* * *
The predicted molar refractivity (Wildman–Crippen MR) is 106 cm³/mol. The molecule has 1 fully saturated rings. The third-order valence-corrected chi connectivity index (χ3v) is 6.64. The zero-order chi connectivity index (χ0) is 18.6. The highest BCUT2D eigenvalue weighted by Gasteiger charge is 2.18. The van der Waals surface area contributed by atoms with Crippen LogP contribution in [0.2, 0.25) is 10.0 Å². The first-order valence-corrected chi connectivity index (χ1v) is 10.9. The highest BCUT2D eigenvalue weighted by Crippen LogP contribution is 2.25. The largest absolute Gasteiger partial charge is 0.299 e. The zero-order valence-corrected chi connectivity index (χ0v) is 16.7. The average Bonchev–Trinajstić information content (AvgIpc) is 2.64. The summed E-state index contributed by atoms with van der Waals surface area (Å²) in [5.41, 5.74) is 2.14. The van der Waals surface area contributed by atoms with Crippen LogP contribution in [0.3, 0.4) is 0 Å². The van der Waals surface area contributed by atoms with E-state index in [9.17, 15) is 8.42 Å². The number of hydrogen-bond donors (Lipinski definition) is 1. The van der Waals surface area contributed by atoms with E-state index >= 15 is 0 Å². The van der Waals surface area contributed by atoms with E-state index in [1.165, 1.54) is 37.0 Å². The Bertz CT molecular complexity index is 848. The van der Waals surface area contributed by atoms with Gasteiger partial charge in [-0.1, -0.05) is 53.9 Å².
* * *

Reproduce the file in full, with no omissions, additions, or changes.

The predicted molar refractivity (Wildman–Crippen MR) is 106 cm³/mol. The molecule has 1 fully saturated rings. The third-order valence-corrected chi connectivity index (χ3v) is 6.64. The zero-order chi connectivity index (χ0) is 18.6. The highest BCUT2D eigenvalue weighted by Gasteiger charge is 2.18. The van der Waals surface area contributed by atoms with Crippen LogP contribution in [0.2, 0.25) is 10.0 Å². The first-order valence-corrected chi connectivity index (χ1v) is 10.9. The highest BCUT2D eigenvalue weighted by Crippen LogP contribution is 2.25. The largest absolute Gasteiger partial charge is 0.299 e. The zero-order valence-corrected chi connectivity index (χ0v) is 16.7. The average Bonchev–Trinajstić information content (AvgIpc) is 2.64. The summed E-state index contributed by atoms with van der Waals surface area (Å²) in [5.41, 5.74) is 2.14. The van der Waals surface area contributed by atoms with Crippen LogP contribution in [0.3, 0.4) is 0 Å². The van der Waals surface area contributed by atoms with E-state index in [9.17, 15) is 8.42 Å². The number of hydrogen-bond donors (Lipinski definition) is 1. The van der Waals surface area contributed by atoms with E-state index >= 15 is 0 Å². The van der Waals surface area contributed by atoms with E-state index in [1.165, 1.54) is 37.0 Å². The Bertz CT molecular complexity index is 848. The van der Waals surface area contributed by atoms with Gasteiger partial charge in [-0.1, -0.05) is 53.9 Å².